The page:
Good Density

There are groups of people  who camp out on Twitter and other social media outlets demanding more and more density as the solution to Vancouver’s housing crisis. I absolutely agree we need to densify. But I have noticed two things about these twitterers:

  • their primary solution is to build new buildings;
  • affordability is of no account;

They are wrong on both counts.

It is clear from Stats Can’s numbers and all the analysis people like Andy Yan have conducted that supply is not the issue here. Even Gregor Robertson in a deathbed conversion has agreed that supply is not the primary problem and our General Manager of Planning says we have spent a decade building the wrong things.  With 25,000+ empty housing units in the City, and tens of thousands of more units in the pipeline, any attempt to blame lack of supply is simply ludicrous.

I will make one exception to that statement:  housing for very low- or no-income  people has been sorely lacking for a decade, probably because it makes so little profit for the developers.  The City and Province are slowly beginning, albeit with some problems, to deal with that with their modular housing schemes. We need to do a lot more, but at least a start has been made.

The crisis is primarily for the regular working Janes and Joes of Vancouver; the folks who are hard-working productive employees but only make at or below the median wage in Vancouver (which is a notoriously low paid City).  These build-build-build types don’t seem to give a damn about these people. They are quite happy to build condos and townhouses and even apartment blocks that the majority of people cannot afford.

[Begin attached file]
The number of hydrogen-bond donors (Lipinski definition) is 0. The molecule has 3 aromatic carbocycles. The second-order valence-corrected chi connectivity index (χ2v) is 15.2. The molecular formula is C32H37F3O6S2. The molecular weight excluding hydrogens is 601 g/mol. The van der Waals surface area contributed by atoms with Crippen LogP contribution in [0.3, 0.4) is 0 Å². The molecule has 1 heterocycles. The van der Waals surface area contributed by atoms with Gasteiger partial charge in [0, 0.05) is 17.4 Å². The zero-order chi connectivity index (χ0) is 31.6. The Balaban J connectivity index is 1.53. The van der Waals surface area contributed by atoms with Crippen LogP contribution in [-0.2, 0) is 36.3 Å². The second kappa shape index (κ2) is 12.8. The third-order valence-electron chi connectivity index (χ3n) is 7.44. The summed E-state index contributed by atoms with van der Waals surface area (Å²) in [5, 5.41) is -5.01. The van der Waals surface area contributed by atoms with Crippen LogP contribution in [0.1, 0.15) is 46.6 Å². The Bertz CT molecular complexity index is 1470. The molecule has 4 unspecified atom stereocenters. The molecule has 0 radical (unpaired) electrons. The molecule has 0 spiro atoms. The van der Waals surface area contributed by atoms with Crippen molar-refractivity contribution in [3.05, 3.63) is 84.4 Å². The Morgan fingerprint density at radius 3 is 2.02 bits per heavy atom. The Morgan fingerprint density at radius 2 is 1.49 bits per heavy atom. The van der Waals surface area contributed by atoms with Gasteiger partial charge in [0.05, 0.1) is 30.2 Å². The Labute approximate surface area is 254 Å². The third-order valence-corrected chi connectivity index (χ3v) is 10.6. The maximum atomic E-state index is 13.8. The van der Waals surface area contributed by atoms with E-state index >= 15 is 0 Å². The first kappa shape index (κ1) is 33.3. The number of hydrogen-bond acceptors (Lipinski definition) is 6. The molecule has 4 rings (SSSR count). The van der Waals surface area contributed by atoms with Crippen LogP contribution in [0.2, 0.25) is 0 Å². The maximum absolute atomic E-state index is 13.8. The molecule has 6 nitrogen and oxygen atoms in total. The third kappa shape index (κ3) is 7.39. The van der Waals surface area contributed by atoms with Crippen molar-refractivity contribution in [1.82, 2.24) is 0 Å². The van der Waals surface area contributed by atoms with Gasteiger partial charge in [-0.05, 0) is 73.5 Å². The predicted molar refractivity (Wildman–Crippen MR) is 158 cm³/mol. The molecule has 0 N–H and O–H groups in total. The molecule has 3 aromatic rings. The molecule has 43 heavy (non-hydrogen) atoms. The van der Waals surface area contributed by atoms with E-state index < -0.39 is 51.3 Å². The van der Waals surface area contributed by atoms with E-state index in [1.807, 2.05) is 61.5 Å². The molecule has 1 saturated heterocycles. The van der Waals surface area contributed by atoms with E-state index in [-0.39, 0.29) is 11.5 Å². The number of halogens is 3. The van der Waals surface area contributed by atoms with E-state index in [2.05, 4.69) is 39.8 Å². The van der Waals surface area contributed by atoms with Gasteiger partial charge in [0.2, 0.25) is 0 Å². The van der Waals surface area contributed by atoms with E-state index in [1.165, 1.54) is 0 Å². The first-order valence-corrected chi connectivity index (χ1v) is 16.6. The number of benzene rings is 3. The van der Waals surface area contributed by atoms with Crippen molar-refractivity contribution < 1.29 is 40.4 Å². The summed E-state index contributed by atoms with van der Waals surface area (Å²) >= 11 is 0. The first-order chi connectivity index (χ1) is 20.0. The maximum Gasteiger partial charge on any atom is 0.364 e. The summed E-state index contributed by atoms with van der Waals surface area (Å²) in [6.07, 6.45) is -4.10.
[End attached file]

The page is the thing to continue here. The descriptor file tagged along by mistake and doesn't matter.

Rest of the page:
The only people who benefit from such buildings are the developers themselves, speculators, and those who already have houses to sell to finance the purchase.

We need to look at ways that can provide decent housing for the median folks, and we need to do it fast or they will simply move out of the city and take their vitality and talents with them. We can do this by encouraging owners of single detached houses to provide at least two and hopefully three households on each lot. This encouragement could come by relaxing the extraordinarily onerous, expensive, and time-consuming regulations the City imposes today on both in-house suites and laneway houses. We need to legalize all the “illegal” suites and encourage their refurbishment and expansion.

Such increases could easily double the density in Grandview, for example (as opposed to the 30% increase envisioned in the Community Plan). And this will be many times less expensive than new building as land costs will be irrelevant.

Finally, while this crisis lasts, it is incumbent on the City to ensure that City-owned land is sold/used only for genuinely affordable housing and not sold or handed over to developers for unaffordable condo towers and the like.

Density is a good thing, but only if regular local people can afford to buy what is built.

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7 Responses to Good Density

  1. Dorothy D. Barkley says: